Well, since my macbook decided to screw up after a failed software update under OSX (thanks Apple) I decided to rebuild my system from scratch.
Since I’ve been considering doing this study-from-home Games Development course, I need Windows and I don’t too much fancy paying for it, Windows 7 is available legally for free, so I decided to use that. Since this was a new build, I upgraded to Leopard since my old OSX install was Tiger and my old linux install was an old Intrepid install that had been dist-upgraded to Jaunty so this time I decided to use Jaunty from scratch.
First of all, I booted off of the OSX disks and partitioned my 120GB hard drive into two sections. The first was 30GB for OSX, the rest was free space.
Once OSX had finished installing, I used Disk Utility from within OSX to further partition the drive’s free space to give me a 20GB partition for Windows 7, a small 1GB partition at the end of the drive for swap and the rest was given over to Jaunty. I formatted all 3 of these partitions as FAT or MS-DOS format. I couldn’t actually format them this way from the partitioning tool s after I created the partitions with the Mac filesystem, I reformatted them with Disk Utility individually. I probably didn’t need to format them at all, but what the hell.
Why didn’t I just use BootCamp? It seemed annoying. The BootCamp Assistant insisted on not letting me have control over my paritions and seemed very Windows-centric, not offering any mention of Linux. It also didn’t mention Windows 7, just XP and Vista so I decided since it didn’t seem to be supported anyway that I’d go with other methods instead rather than try and force it to work how I wanted and pray it worked.
Next, I did all the system software updates for OSX so that they wouldn’t interfere with any later steps. I then downloaded and installed reFIT, a nice EFI bootloader that made everything else very easy.
After that I rebooted and installed Windows 7. Windows 7 insists on a NTFS formatted partition so I formatted my previously FAT formatted 20GB partition and let it use that. The install went quite smoothly without any issues. After each restart, the reFIT bootloader should display a Windows symbol with a harddrive overlaid on it in it’s menu. Boot from that until you are finally at a working Windows 7 desktop.
At this point I rebooted and tried to access my OSX install using the option on reFIT, it worked fine, much to my surprise, and it seems thatinstalling Windows no longer trashes your bootloaders.
After that, I booted my Jaunty install disk (I used the alternate install disk because my normal one wouldn’t even boot in the computer). Installation was easy but there are a few things to watch out for. Make sure to select custom partitioning at the partitioning stage and then select the large empty FAT partition as the main / parition for Linux. I used ext4 as my filesystem but use whatever you like. Then select the small 1GB FAT partition for swap. I am assuming you have a basic grasp of how to partition and format things with the Ubuntu installer which for the most part is fairly self-explanatory anyway. Another thing to watch out for is the bootloader installation. With my paritioning layout of EFI, OSX, Windows 7, Linux and Linux Swap, I opted to install the GRUB boot loader onto (hd0, 3) or directly into the linux partition. Once the installer finished, I checked I could still boot into each system and everything worked fine, no hassle. The reFIT menu now had three icons an Apple, Windows and Linux one, each with harddrive overlays and they all worked fine.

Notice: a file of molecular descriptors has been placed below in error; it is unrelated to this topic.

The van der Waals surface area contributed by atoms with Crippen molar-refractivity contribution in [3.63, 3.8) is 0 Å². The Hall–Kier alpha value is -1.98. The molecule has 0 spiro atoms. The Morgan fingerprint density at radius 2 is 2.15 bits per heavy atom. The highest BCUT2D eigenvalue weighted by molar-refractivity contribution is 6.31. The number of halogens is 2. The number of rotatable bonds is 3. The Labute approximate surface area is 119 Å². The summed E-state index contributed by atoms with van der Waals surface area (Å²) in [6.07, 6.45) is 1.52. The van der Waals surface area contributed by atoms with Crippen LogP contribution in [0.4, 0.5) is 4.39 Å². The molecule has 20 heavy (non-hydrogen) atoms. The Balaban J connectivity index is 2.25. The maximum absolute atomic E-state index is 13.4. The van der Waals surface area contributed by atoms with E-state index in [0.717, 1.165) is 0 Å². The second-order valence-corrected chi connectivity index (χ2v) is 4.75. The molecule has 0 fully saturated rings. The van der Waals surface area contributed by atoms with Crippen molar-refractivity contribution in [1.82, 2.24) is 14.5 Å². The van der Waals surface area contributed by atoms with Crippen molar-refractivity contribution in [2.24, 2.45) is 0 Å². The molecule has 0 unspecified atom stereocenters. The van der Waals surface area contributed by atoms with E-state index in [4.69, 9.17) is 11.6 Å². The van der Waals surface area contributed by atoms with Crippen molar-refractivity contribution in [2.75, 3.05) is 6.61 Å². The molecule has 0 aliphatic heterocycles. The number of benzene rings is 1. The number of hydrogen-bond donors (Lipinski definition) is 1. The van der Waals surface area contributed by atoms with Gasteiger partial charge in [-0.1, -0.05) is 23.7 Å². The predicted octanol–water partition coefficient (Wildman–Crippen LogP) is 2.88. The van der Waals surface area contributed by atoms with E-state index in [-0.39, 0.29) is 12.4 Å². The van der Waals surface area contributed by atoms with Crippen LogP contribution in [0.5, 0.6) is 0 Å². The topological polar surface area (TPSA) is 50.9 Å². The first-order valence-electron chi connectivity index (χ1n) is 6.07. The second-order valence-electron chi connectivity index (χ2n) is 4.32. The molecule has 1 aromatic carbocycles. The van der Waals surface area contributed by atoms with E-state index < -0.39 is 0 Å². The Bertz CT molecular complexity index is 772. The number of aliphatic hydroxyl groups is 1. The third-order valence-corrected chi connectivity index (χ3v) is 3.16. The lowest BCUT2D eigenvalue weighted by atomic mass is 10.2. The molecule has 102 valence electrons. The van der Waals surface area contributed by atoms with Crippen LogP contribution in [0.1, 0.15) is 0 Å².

At this point you have a working triple-boot system. However, the linux install doesn’t perform very well out of the box. I followed the very good instructions to improve my Linux experience on my macbook here: https://help.ubuntu.com/community/MacBook2-1/Jaunty
I was having quite a few driver issues and things such as sound wouldn’t work. However thanks to the advice of Jonas Wisser I decided to download the BootCamp drivers from the Snow Leopard prerelease. These worked a treat and basically fixed everything as far as I can tell so far.
Some words of warning:
- My original system got trashed because an OSX update died, I’m guessing it tried to update the EFI firmware which I had replaced with reFIT. Having reFIT installed could make your system unbootable after you do an OSX update so I’d recommend keeping the reFIT installer around so you can reinstall it after doing updates before rebooting, just in case.
- Windows 7 is a free release candidate until March 2010 where it will apparently degrade until you either pay for the full version which should then be released or it stops working all together.
- Some stuff in Linux doesn’t work perfectly on the Macbook, such as the iSight having a green capture issue. This is discussed more on the page linked to previously.
So far I’m very pleased with my new install. Nothing has exploded yet, no weird errors, the installation was flawless. Basically nothing has really gone wrong or broken. I’m not much of a fan of Windows and I’ve barely even touched my Windows 7 install but I’m quite impressed by it, it seems pretty stable so far and it’s not done any of the things that normally annoy me immensely about Windows yet, so for the time being I think Microsoft might have finally released a decent version of Windows. I wont be switching any time soon, or ever, but so far I can at least tip my hat to Microsoft on what so far appears to be a job well done. I haven’t played much with Leopard yet, so I can’t really say how I feel about it other than it’s not very much different to Tiger so far, except with a little more polish in some areas. Jaunty I had running on here before and so far it’s working nicely. Just need to fully test out all the changes I made as recommended via that link I posted earlier to see if I can make it even better.